In the event that the finished concrete experiences pressure greater than the micro-reinforcement can withstand, a larger grade of wollastonite forms a second line of defense against cracking. In some embodiments, three or more different grades of wollastonite may be blended in.

Another way of thinking about mixture design for a Portland cement concrete implementing an embodiment is that the mixture comprises one or more grades of powder-like wollastonite particles, where the particles' aspect ratio is near unity, notwithstanding that the absolute sizes of particles in each grade may vary. These powder-like particles may not, strictly speaking, be spherical, but they are not significantly larger or longer in one direction than in another direction.

In addition to the one or more grades of powder-like wollastonite particles, an embodiment also comprises one or more grades of anisotropic-sized wollastonite particles—particles with an aspect ratio different from unity, which are thus short and fat or thin and wide. The anisotropic wollastonite particles (which may include small, odd-shaped particles; medium, odd-shaped particles; and large, odd-shaped particles) contribute to the second line of defense against cracking. These particles are more barb-like in configuration, yet undergo a similar chemical reaction with the other materials in the concrete. However, these particles are typically larger—easily visible with the naked eye. It is believed that barbs extending from these thicker kernels interconnect with similar barbs from the powder-type wollastonite particles to form a mechanical connection or matrix that strengthens the concrete. The larger particles also have an inherent physical strength that increases the amount of energy (i.e., pressure) required to nucleate cracks within the concrete.

Finally, in an embodiment, the strength added by the at least one grade of powder-type wollastonite particles and the at least one grade of anisotropic wollastonite particles, can be supplemented by adding fibers, such as plastic, steel or aramid fibers. Again, a range of fiber types, lengths and diameters may be used to fine-tune cement characteristics. For example, aramid micro-fibers may be combined with mid-grade synthetic fibers and longer structural fibers. These may all be added and blended with the dry ingredients, or mixed into the wet cement during the penultimate manufacturing stage (prior to placing the cement in forms for curing).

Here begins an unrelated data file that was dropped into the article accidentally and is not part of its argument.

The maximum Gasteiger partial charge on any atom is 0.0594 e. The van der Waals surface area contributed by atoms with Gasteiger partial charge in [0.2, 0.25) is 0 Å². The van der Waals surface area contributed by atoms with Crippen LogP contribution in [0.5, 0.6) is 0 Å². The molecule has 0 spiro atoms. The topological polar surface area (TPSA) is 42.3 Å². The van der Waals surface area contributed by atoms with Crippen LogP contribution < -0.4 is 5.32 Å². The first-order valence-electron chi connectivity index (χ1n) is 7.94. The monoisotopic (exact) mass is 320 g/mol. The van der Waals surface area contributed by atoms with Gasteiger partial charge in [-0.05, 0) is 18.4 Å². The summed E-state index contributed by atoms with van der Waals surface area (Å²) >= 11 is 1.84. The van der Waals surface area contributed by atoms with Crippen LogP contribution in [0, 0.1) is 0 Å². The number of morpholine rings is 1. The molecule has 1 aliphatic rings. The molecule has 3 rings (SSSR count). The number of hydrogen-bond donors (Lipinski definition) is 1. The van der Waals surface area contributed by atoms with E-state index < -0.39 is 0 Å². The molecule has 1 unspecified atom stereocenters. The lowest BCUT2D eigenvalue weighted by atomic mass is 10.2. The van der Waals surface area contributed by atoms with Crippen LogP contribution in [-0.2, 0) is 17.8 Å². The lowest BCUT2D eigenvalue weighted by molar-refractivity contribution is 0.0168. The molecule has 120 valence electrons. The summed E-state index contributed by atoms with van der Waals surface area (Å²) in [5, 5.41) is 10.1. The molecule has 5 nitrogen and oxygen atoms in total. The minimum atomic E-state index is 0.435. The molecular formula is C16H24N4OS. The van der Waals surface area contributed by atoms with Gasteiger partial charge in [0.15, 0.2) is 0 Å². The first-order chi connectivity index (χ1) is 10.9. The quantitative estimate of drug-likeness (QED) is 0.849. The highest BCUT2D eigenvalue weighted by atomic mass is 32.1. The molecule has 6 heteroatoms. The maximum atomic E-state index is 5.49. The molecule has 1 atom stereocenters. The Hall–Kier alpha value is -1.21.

It is appreciated that the multiple grades of powder-type wollastonite and anisotropic wollastonite provide flexibility in achieving a desired strength of the finished cement concrete. For example, two or three grades of wollastonite may substitute for some quantity or quality of reinforcing fibers that would otherwise be necessary to meet strength targets. Since the cost and availability of wollastonite is often different from that of functionally-comparable amounts of reinforcing fiber, this flexibility can allow mix designers to make a less-expensive blend which has equivalent strength. As disclosed above in the specific example recipes, the wollastonite fraction may be considered part of the fly ash component of a mixture. Suitable ranges are between about 1% and about 7.5% by weight (of the entire mixture), with ranges between 1% and 5% being particularly favored. Adding more wollastonite (above about 7.5% by weight) does not yield significant additional benefits, and may actually reduce some performance characteristics of the cement. Above about 20% by weight, it is generally economically unfavorable (as well as unfavorable from a performance standpoint).

Applicants have successfully used “HAARP-40” and “HAARP-20×40” brand wollastonite blends from S&B Group. HAARP-40 comprises a range of mesh sizes:

Property Value Minus 20 U.S. Mesh (851 Microns) Screen (%) 100 Minus 40 U.S. Mesh (400 Microns) Screen (%) 97 Minus 60 U.S. Mesh (250 Microns) Screen (%) 79 Minus 100 U.S. Mesh (149 Microns) Screen (%) 57

HAARP-20×40 (anisotropic) comprises:

Property Value Minus 10 U.S. Mesh (2000 Microns) Screen (%) 100 Minus 20 U.S. Mesh (841 Microns) Screen (%) 87 Minus 40 U.S. Mesh (400 Microns) Screen (%) 26 Minus 60 U.S. Mesh (250 Microns) Screen (%) 3 Minus 100 U.S. Mesh (149 Microns) Screen (%) 2

Note that there is a substantial decline in proportion by mesh size between 20-mesh and 40-mesh (87% of the anisotropic particles fit through a 20-mesh screen, but only 26% fit through a 40-mesh screen). Furthermore, there are very few extremely-small particles (less than 5% at 60-mesh).

Application Notes

Cement mixtures according to an embodiment of the invention are useful in a variety of applications. In addition, with supplemental ingredients and/or processing techniques, they may be used in other applications.

Soil Stabilization

As shown in FIG. 2, a dry cementitious mixture according to an embodiment may be cut (i.e., tilled, plowed) into the soil at a site (210) at a rate of around 60-70% treated soil to 30-40% cement. Moisture (e.g. water) may be added if necessary (220) to achieve a minimum strength of 1500 psi. The moisture activates the cement's chemical reaction and causes the mixture to hold the soil together. Soil thus treated is not as strong as solid cement, but it is significantly more resistant to erosion than untreated soil.